Unlike Spike's background episode, where we learned what kind of man he was and how his current persona formed, "Selfless" -- as its title suggests -- reveals Anya as someone without a concrete identity, who only ever latched onto her title, be it demon or the future Mrs. Xander Harris. Anya was never a character who had a real raison d'être: she fell in love with Xander for no discernible reason and stuck around essentially because she was hilarious. But this acknowledgment of that lack of purpose, and not in the sly, winking way that the writers on the show often employ, is genuinely affecting and finally gives a great character a chance to come into her own.
Another big highlight of this first half is "Conversations with Dead People," the finest piece of pure introspection since "Restless." Opening with a custom-made song that brilliantly sums up where Buffy is at emotionally (an excellent analysis of which can be found at this wonderful Buffy review site), "CWDP" examines Buffy's relationship traumas via a discussion with a former classmate turned vampire who was majoring in psychology; Willow talks with the ghost of Cassie, a young girl who died earlier in the season of a heart defect and who claims to be in contact with Tara's spirit; and, most disturbingly of all, Dawn receives a visit from "Joyce," who attempts to create strife between the sisters. We learn later that this was all the work of the First Evil (first introduced back in Season 3), but even with that information this is one hell of a creepy, yet insightful, episode.
Don't let yourself think that it's all doom and gloom, however. First up, there's "Him," the first time since S4 that we get a completely zany, campy episode. At first, I thought that the writers shoved Dawn, who really progresses into a great character this season, over the deep end. She falls for a boy so hard that, when Buffy attempts to calm her sister down with reason and logic ("You didn't even know who this boy was yesterday"), Dawn cranks the whine up to 11 and I at last agreed with all those who hated her. Then we learn that she's under a spell (which Xander picks up on immediately in an excellent callback), and soon every woman in the Scoobies is fighting for the lad's affections. There are simply too many golden lines to quote, but the highlight has to be Anya debasing Willow for loving R.J. the least because she's a lesbian. Later, "First Date" shows just how immaturely the Scoobies and the Potentials are treating the around them, even if the actual date between Xander and a girl he wins over is extremely flawed and calls to mind the terrible "Teacher's Pet" from the first season.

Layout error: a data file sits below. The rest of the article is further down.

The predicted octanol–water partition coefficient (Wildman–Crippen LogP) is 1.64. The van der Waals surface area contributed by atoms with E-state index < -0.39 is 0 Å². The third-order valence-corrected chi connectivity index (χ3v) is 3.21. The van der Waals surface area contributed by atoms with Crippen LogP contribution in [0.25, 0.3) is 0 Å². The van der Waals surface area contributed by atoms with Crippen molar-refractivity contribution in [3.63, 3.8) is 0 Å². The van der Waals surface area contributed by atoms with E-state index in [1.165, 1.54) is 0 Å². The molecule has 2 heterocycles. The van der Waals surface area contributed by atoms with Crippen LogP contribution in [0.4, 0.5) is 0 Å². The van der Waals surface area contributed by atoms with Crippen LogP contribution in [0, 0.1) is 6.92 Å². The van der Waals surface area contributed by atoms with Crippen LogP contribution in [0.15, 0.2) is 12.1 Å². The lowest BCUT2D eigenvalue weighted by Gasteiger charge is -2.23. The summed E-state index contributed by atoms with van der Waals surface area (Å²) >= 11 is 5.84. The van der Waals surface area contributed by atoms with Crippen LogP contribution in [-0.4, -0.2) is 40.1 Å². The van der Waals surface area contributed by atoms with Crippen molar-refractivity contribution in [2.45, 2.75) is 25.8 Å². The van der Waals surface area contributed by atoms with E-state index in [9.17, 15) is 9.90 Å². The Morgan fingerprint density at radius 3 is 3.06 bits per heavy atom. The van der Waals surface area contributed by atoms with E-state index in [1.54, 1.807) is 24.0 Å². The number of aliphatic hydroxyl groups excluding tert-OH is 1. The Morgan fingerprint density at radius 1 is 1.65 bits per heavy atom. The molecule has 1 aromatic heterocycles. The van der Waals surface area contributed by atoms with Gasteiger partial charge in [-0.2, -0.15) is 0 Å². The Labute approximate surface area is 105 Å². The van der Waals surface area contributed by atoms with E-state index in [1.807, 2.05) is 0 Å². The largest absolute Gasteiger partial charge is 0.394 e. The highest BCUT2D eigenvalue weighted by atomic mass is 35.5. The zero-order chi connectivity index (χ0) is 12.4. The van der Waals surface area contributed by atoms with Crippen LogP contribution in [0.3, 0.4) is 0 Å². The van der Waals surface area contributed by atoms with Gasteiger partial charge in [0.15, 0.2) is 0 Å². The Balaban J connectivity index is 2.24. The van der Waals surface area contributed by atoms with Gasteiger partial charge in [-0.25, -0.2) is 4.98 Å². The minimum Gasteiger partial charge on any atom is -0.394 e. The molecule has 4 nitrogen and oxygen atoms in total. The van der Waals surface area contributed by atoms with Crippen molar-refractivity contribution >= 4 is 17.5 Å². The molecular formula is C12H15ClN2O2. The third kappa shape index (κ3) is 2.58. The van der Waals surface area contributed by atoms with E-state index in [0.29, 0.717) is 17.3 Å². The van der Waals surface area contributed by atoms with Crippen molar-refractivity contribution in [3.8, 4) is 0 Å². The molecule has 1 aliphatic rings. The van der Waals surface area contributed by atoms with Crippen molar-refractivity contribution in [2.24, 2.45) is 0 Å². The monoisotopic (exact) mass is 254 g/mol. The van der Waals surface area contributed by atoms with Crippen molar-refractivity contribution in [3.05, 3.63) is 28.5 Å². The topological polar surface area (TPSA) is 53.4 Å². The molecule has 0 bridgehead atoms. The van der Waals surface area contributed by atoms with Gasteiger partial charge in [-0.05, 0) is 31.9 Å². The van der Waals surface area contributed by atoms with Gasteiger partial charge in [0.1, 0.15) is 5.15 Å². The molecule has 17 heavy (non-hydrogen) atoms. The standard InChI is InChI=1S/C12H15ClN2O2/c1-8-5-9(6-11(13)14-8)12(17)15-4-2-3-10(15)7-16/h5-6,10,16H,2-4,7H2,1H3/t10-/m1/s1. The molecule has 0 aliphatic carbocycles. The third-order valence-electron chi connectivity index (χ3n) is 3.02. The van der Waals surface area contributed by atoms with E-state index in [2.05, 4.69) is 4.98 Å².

Sadly, like the previous season, the show hits a serious roadblock for a few episodes and, like the previous season, it comes right in the middle. Unsurprisingly, this downturn coincides with the introduction of the Potential Slayers. Apparently, destiny doesn't have enough time on its hand to single out one girl from the millions of young teenagers around the world each time the current Slayer bites it, so instead fate has a pre-determined pool of talent from which to choose. Then, when a Slayer dies, these select few have their names put in a metaphorical hat and one (un)lucky contestant gets the grand prize. The First, seeking to eliminate the Slayer line once and for all, wisely sends minions out to destroy the Potentials before finally turning on the real Slayer, thus ensuring that, when Buffy dies, the power dies with her.
Angel playing out at the same time, so she doesn't come in until the final third of the season.